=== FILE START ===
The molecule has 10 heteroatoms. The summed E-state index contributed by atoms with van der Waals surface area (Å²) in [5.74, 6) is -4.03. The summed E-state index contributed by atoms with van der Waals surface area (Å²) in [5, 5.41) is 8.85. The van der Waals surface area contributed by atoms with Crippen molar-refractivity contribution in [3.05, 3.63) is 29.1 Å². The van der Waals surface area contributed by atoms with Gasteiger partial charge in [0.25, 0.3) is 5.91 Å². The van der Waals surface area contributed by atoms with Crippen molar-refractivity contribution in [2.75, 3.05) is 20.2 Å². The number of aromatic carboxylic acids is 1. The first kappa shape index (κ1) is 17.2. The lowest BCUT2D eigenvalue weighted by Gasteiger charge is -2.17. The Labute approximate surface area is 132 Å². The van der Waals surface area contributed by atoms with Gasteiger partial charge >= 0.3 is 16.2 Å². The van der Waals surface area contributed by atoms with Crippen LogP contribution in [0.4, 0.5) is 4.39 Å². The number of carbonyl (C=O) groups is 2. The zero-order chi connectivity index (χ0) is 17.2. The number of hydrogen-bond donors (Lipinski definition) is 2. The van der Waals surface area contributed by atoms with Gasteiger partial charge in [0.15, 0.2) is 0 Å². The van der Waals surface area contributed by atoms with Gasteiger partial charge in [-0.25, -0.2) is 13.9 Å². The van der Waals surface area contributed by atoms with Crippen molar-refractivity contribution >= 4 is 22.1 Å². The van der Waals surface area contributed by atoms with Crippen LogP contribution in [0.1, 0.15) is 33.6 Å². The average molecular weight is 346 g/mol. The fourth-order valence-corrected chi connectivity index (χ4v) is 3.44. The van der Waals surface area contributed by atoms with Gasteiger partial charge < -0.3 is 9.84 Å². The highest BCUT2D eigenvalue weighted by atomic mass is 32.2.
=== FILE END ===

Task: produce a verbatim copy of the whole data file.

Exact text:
The molecule has 10 heteroatoms. The summed E-state index contributed by atoms with van der Waals surface area (Å²) in [5.74, 6) is -4.03. The summed E-state index contributed by atoms with van der Waals surface area (Å²) in [5, 5.41) is 8.85. The van der Waals surface area contributed by atoms with Crippen molar-refractivity contribution in [3.05, 3.63) is 29.1 Å². The van der Waals surface area contributed by atoms with Gasteiger partial charge in [0.25, 0.3) is 5.91 Å². The van der Waals surface area contributed by atoms with Crippen molar-refractivity contribution in [2.75, 3.05) is 20.2 Å². The number of aromatic carboxylic acids is 1. The first kappa shape index (κ1) is 17.2. The lowest BCUT2D eigenvalue weighted by Gasteiger charge is -2.17. The Labute approximate surface area is 132 Å². The van der Waals surface area contributed by atoms with Gasteiger partial charge >= 0.3 is 16.2 Å². The van der Waals surface area contributed by atoms with Crippen LogP contribution in [0.4, 0.5) is 4.39 Å². The number of carbonyl (C=O) groups is 2. The zero-order chi connectivity index (χ0) is 17.2. The number of hydrogen-bond donors (Lipinski definition) is 2. The van der Waals surface area contributed by atoms with Gasteiger partial charge in [0.15, 0.2) is 0 Å². The van der Waals surface area contributed by atoms with Gasteiger partial charge in [-0.25, -0.2) is 13.9 Å². The van der Waals surface area contributed by atoms with Crippen molar-refractivity contribution >= 4 is 22.1 Å². The van der Waals surface area contributed by atoms with Crippen LogP contribution in [0.1, 0.15) is 33.6 Å². The average molecular weight is 346 g/mol. The fourth-order valence-corrected chi connectivity index (χ4v) is 3.44. The van der Waals surface area contributed by atoms with Gasteiger partial charge < -0.3 is 9.84 Å². The highest BCUT2D eigenvalue weighted by atomic mass is 32.2.